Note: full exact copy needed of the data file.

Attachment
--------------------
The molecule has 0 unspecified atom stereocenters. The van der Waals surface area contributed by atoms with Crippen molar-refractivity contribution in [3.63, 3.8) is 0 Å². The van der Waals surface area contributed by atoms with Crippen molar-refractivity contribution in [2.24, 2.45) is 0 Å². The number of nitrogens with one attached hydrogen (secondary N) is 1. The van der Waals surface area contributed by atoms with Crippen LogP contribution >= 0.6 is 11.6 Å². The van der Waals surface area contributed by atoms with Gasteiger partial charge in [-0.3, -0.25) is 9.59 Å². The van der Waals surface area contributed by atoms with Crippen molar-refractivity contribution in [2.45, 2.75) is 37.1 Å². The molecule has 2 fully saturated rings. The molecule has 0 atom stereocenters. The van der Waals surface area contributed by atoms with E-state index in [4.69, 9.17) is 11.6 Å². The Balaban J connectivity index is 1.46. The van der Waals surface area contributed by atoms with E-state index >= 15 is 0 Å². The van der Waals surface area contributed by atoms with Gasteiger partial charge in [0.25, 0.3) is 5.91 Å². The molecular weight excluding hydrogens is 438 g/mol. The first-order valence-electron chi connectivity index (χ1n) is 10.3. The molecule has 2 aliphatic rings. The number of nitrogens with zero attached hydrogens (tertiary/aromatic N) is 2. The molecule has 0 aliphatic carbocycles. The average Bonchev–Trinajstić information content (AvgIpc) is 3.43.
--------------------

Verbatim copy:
The molecule has 0 unspecified atom stereocenters. The van der Waals surface area contributed by atoms with Crippen molar-refractivity contribution in [3.63, 3.8) is 0 Å². The van der Waals surface area contributed by atoms with Crippen molar-refractivity contribution in [2.24, 2.45) is 0 Å². The number of nitrogens with one attached hydrogen (secondary N) is 1. The van der Waals surface area contributed by atoms with Crippen LogP contribution >= 0.6 is 11.6 Å². The van der Waals surface area contributed by atoms with Gasteiger partial charge in [-0.3, -0.25) is 9.59 Å². The van der Waals surface area contributed by atoms with Crippen molar-refractivity contribution in [2.45, 2.75) is 37.1 Å². The molecule has 2 fully saturated rings. The molecule has 0 atom stereocenters. The van der Waals surface area contributed by atoms with E-state index in [4.69, 9.17) is 11.6 Å². The Balaban J connectivity index is 1.46. The van der Waals surface area contributed by atoms with E-state index >= 15 is 0 Å². The van der Waals surface area contributed by atoms with Gasteiger partial charge in [0.25, 0.3) is 5.91 Å². The molecular weight excluding hydrogens is 438 g/mol. The first-order valence-electron chi connectivity index (χ1n) is 10.3. The molecule has 2 aliphatic rings. The number of nitrogens with zero attached hydrogens (tertiary/aromatic N) is 2. The molecule has 0 aliphatic carbocycles. The average Bonchev–Trinajstić information content (AvgIpc) is 3.43.